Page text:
On a new layer, use the Brush tool to draw a laser trial and start of the explosion. Change the layer’s blending mode to Color Dodge to allow the colours to interact.
Add a large spot of white to the end of the cannon, change the blending mode to Overlay.
Find a photograph of some lightning. Paste the shot into Photoshop then scale and rotate to follow the line of the laser shot. Change the blending mode to Color Dodge, then add a layer mask to erase out any hard edges or corners from the photograph.
Switch back to Illustrator and quickly draw a Heptagon with the Polygon Tool. Give it a white stroke then paste into Photoshop.
Position the Heptagon into place as a target marker, then double click the layer to add an Outer Glow style. Use a bright Cyan with the Color Dodge blending mode to create the feel of a sci-fi computer display or HUD.
Paste in another Heptagon, this time scale it so it’s slightly larger than the original. Rotate it slightly to give the impression of a radial movement.
Continue creating and pasting various geometric shapes into the document. Give each one the same layer style by right clicking the original target layer and selecting Copy Layer Style, then Paste Layer Style on the following shapes. Mix in a couple of triangles and circles to add variety.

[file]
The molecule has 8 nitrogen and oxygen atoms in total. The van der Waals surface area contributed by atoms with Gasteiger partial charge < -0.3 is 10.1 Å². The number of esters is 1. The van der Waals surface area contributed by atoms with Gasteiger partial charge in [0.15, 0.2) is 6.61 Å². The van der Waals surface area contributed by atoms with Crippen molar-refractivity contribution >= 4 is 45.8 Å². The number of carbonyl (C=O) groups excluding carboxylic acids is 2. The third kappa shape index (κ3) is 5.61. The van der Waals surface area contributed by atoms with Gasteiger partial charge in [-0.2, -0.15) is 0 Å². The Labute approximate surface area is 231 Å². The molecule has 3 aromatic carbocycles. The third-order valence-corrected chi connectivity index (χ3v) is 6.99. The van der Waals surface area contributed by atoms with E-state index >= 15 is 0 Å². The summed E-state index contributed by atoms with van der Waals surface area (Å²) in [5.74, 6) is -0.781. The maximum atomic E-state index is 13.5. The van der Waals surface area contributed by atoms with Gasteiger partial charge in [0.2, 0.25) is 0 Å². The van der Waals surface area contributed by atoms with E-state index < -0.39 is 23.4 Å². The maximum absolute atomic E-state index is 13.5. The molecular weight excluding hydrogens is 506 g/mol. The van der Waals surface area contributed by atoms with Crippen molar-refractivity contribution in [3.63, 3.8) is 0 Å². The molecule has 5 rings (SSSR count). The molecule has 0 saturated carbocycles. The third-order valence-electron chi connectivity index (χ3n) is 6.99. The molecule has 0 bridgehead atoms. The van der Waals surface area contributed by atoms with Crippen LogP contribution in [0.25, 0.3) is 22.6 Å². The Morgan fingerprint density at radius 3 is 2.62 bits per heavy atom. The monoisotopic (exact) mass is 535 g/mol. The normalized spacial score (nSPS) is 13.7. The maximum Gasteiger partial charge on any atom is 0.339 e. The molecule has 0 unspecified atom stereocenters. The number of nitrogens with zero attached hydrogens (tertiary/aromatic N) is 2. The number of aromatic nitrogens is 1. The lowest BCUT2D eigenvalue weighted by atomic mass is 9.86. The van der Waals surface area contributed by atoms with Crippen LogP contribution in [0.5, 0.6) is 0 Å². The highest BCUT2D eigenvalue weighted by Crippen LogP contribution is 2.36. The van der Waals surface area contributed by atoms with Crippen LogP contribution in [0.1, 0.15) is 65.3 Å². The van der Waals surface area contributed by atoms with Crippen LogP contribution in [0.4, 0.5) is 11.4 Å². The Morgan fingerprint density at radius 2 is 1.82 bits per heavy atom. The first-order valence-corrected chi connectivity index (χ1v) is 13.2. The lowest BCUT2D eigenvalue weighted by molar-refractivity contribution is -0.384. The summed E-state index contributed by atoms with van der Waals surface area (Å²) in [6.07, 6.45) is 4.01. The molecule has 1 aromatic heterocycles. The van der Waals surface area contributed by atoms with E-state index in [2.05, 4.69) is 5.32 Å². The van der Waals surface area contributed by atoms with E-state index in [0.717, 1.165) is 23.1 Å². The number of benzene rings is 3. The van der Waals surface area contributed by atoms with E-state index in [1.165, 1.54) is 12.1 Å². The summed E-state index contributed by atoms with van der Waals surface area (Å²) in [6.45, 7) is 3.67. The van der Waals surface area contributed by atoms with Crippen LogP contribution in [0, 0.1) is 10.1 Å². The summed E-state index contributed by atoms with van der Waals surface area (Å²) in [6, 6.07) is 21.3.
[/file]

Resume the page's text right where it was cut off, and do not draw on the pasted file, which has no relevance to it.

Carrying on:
Use some star brushes to paint in a cosmic background. Adjust the brush settings to that the brush scatters and varies in size. Change the blending mode to Soft Light.
Download a detailed cosmic photograph, then paste it into the document. Change the blending mode to Overlay at 50% to allow the textures and colours to interact with the design.
Add a grungey border to the design with some tape brushes. Adjust the angle from the Brushes palette, then paint over the edges of the document.
Open up Illustrator once again and create a title logo for our retro game. Galactic Attack sounds like a typical Atari game from the 80s! A sci-fi font such as Viper Squadron makes a fitting design.
Paste the logo into the document, then add a Drop Shadow to allow the title to pop.
Next, add a bright blue Inner Glow. Change the settings to Normal at around 20px.
Finally, a large pink stroke with the blending mode of Overlay gives an outline that interacts and blends with the underlying design.
Hold CMD and click the layer thumbnail of the logo, then Hold the ALT key while dragging with the layer mask to remove a portion of the selection.
On a new layer fill the selection with a gradient. We’re aiming for that retro chrome look that’s typical to the 80s, so use samples of purple from the design.
Repeat the process for the first word to finish off the logo.
Press CMD+A to select all, then Copy Merged (CMD+Shift+C). Paste the clipping onto a new layer, then go to Filter > Noise > Add Noise. Enter around 20%, and change the blending mode to Screen at 30%. This step helps add that detailed texture often associated with old prints.
Finish off the design with some typical game branding. I’m taking inspiration from my old Atari 2600 games from my childhood.
The final poster design fits right in as a retro sci-fi game. The bright and vibrant colours help give that futuristic space theme, while the various textures and outdated design styles send it right back to the 80s era.